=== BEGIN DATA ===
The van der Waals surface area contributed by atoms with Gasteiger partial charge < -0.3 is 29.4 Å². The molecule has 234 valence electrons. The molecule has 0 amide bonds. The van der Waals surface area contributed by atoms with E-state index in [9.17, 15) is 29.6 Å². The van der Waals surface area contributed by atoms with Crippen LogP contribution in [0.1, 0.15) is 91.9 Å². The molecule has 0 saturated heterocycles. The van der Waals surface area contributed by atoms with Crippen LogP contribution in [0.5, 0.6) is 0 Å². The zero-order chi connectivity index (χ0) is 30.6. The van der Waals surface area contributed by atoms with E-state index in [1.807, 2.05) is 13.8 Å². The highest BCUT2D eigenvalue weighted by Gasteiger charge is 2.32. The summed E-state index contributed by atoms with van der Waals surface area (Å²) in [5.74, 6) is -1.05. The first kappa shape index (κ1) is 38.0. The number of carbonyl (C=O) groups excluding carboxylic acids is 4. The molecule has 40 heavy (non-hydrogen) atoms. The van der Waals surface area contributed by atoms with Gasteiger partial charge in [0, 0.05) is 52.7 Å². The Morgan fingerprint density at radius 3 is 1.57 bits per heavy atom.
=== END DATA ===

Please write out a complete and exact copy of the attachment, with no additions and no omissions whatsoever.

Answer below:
The van der Waals surface area contributed by atoms with Gasteiger partial charge < -0.3 is 29.4 Å². The molecule has 234 valence electrons. The molecule has 0 amide bonds. The van der Waals surface area contributed by atoms with E-state index in [9.17, 15) is 29.6 Å². The van der Waals surface area contributed by atoms with Crippen LogP contribution in [0.1, 0.15) is 91.9 Å². The molecule has 0 saturated heterocycles. The van der Waals surface area contributed by atoms with Crippen LogP contribution in [0.5, 0.6) is 0 Å². The zero-order chi connectivity index (χ0) is 30.6. The van der Waals surface area contributed by atoms with E-state index in [1.807, 2.05) is 13.8 Å². The highest BCUT2D eigenvalue weighted by Gasteiger charge is 2.32. The summed E-state index contributed by atoms with van der Waals surface area (Å²) in [5.74, 6) is -1.05. The first kappa shape index (κ1) is 38.0. The number of carbonyl (C=O) groups excluding carboxylic acids is 4. The molecule has 40 heavy (non-hydrogen) atoms. The van der Waals surface area contributed by atoms with Gasteiger partial charge in [0, 0.05) is 52.7 Å². The Morgan fingerprint density at radius 3 is 1.57 bits per heavy atom.